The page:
Soup! GLORIOUS SOUP! Pho, really, but not really because traditional Pho has sliced rare beef in it, and that’s not what I eat, although I’m sure authentic pho is delicious. Pho has a nice history though, well not really nice since it was born out of the occupation of Vietnam by the French and the Chinese, but it is a fun hodge-podge of cultures similar to ingredients in a bowl – a bowl of HISTORY, which makes soup that tastes like happiness. Soup that tastes like happiness?! Pho’s history can’t be all bad, right?! RIGHT!?!?! So here’s your fun little pho history lesson: (I’ll use quotes so it’s not like I’m plagiarizing)
“Some theorize it was the French who triggered pho, popularizing the use of bones and lesser cuts of beef to make broth. After all, in a society that wasted nothing, what was one to do with all the bones carved from biftecks? In fact, they believe perhaps it was first created when Vietnamese cooks learned to make pot au feu for their French masters. The name pho, they suspect, might have even come from feu. But others argue that while the French can take credit for popularizing beef, it was actually the Chinese who inspired the dish with ingredients like noodles, ginger and anise. Then there are still others who claim it was the Chinese, and the Chinese alone, who instigated this culinary wonder.“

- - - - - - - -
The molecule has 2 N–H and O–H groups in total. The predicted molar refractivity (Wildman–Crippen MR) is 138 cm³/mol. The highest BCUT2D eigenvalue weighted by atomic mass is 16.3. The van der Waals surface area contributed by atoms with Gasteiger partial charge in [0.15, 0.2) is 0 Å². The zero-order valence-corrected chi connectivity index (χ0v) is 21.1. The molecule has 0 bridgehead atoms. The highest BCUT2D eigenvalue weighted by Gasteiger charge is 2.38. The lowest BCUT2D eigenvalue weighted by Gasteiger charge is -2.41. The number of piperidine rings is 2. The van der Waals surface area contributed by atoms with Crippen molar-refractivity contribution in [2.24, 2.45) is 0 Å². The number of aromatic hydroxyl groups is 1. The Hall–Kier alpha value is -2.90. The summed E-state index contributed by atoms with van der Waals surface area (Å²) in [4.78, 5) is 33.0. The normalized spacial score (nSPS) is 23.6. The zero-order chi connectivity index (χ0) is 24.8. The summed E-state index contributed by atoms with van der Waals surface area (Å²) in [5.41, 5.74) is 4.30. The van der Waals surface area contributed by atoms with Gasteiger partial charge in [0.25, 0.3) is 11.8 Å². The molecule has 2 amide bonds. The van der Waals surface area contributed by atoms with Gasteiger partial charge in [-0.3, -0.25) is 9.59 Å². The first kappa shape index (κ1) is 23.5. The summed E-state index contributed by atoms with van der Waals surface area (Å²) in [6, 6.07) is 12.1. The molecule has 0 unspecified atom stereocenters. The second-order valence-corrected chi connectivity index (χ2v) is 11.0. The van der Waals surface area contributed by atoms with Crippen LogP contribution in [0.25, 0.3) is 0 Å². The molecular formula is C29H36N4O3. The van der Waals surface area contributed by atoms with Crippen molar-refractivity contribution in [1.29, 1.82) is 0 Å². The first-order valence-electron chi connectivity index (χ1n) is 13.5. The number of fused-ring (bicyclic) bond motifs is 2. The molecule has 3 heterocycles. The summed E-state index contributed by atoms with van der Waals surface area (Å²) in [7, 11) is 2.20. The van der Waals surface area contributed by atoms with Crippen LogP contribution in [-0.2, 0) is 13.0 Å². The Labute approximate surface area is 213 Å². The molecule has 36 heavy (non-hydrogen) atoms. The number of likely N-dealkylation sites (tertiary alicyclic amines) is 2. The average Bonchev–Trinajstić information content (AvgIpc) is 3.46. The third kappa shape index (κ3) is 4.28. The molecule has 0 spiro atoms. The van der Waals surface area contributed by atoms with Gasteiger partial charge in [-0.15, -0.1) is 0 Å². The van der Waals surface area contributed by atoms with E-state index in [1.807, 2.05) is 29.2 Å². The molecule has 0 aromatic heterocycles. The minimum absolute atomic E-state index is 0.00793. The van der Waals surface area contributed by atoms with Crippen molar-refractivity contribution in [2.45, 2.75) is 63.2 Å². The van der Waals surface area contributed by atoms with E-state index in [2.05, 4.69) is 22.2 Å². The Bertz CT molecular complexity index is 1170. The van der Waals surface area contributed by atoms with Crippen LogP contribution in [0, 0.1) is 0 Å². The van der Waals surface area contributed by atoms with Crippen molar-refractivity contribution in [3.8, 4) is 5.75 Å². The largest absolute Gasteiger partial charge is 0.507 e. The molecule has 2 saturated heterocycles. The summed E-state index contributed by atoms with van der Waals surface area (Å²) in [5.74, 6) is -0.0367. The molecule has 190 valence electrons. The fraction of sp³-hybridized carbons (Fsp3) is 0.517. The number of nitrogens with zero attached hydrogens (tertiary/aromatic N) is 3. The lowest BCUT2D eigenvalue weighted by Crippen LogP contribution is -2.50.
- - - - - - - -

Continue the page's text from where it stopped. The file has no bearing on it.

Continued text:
Fascinating, no? Yes. The “pho” I had for lunch is the veggie. It makes a nice filling, but not too heavy lunch, and of course, it tastes like happiness. I want to live in it, just have my life happen in that noodely, amazing soup. SOUP! I wish I had taken a picture of it so I could have shown it to you, but sadly, I did not. You know what this means though, don’t you? Yes, it means that I will scour the internet in search of the perfect pho – tographs! HEYO! (Give me a break; it’s Friday)
And Veggie Pho – The one I had for lunch looks way better.
Quote taken from this place: http://www.sfgate.com/cgi-bin/article.cgi?file=/chronicle/archive/1997/11/05/FD48543.DTL